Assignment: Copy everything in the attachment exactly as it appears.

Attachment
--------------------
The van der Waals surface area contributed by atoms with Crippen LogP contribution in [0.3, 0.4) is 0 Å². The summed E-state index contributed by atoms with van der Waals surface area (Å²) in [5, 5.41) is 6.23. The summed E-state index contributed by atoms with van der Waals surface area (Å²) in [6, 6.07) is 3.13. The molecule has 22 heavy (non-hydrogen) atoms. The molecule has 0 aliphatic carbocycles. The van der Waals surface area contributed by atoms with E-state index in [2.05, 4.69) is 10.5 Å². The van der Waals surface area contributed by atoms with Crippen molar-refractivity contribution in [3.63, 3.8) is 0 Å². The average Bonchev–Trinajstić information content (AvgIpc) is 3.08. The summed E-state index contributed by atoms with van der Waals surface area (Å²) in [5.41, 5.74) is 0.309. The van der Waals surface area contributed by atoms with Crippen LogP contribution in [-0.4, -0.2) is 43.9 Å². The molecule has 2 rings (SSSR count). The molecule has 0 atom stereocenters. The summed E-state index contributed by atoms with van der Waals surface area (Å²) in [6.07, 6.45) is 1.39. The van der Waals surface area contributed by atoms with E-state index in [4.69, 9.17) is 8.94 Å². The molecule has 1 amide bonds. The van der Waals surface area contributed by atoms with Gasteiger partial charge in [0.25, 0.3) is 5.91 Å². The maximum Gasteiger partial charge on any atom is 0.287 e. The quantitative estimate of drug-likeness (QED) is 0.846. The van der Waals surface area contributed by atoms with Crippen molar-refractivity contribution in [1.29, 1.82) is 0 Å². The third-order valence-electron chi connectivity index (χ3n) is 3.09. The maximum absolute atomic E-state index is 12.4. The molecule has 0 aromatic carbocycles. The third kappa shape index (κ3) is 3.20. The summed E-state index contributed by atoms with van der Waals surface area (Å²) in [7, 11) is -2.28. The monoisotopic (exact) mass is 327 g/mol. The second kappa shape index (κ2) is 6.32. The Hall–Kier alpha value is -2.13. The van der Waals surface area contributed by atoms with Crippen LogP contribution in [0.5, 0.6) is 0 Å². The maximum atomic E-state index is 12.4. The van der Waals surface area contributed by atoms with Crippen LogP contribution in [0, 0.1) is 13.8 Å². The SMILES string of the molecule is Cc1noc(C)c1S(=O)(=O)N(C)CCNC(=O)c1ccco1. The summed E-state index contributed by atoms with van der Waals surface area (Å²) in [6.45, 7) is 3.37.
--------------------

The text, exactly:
The van der Waals surface area contributed by atoms with Crippen LogP contribution in [0.3, 0.4) is 0 Å². The summed E-state index contributed by atoms with van der Waals surface area (Å²) in [5, 5.41) is 6.23. The summed E-state index contributed by atoms with van der Waals surface area (Å²) in [6, 6.07) is 3.13. The molecule has 22 heavy (non-hydrogen) atoms. The molecule has 0 aliphatic carbocycles. The van der Waals surface area contributed by atoms with E-state index in [2.05, 4.69) is 10.5 Å². The van der Waals surface area contributed by atoms with Crippen molar-refractivity contribution in [3.63, 3.8) is 0 Å². The average Bonchev–Trinajstić information content (AvgIpc) is 3.08. The summed E-state index contributed by atoms with van der Waals surface area (Å²) in [5.41, 5.74) is 0.309. The van der Waals surface area contributed by atoms with Crippen LogP contribution in [-0.4, -0.2) is 43.9 Å². The molecule has 2 rings (SSSR count). The molecule has 0 atom stereocenters. The summed E-state index contributed by atoms with van der Waals surface area (Å²) in [6.07, 6.45) is 1.39. The van der Waals surface area contributed by atoms with E-state index in [4.69, 9.17) is 8.94 Å². The molecule has 1 amide bonds. The van der Waals surface area contributed by atoms with Gasteiger partial charge in [0.25, 0.3) is 5.91 Å². The maximum Gasteiger partial charge on any atom is 0.287 e. The quantitative estimate of drug-likeness (QED) is 0.846. The van der Waals surface area contributed by atoms with Crippen molar-refractivity contribution in [1.29, 1.82) is 0 Å². The third-order valence-electron chi connectivity index (χ3n) is 3.09. The maximum absolute atomic E-state index is 12.4. The molecule has 0 aromatic carbocycles. The third kappa shape index (κ3) is 3.20. The summed E-state index contributed by atoms with van der Waals surface area (Å²) in [7, 11) is -2.28. The monoisotopic (exact) mass is 327 g/mol. The second kappa shape index (κ2) is 6.32. The Hall–Kier alpha value is -2.13. The van der Waals surface area contributed by atoms with Crippen LogP contribution in [0.5, 0.6) is 0 Å². The maximum atomic E-state index is 12.4. The van der Waals surface area contributed by atoms with Crippen LogP contribution in [0, 0.1) is 13.8 Å². The SMILES string of the molecule is Cc1noc(C)c1S(=O)(=O)N(C)CCNC(=O)c1ccco1. The summed E-state index contributed by atoms with van der Waals surface area (Å²) in [6.45, 7) is 3.37.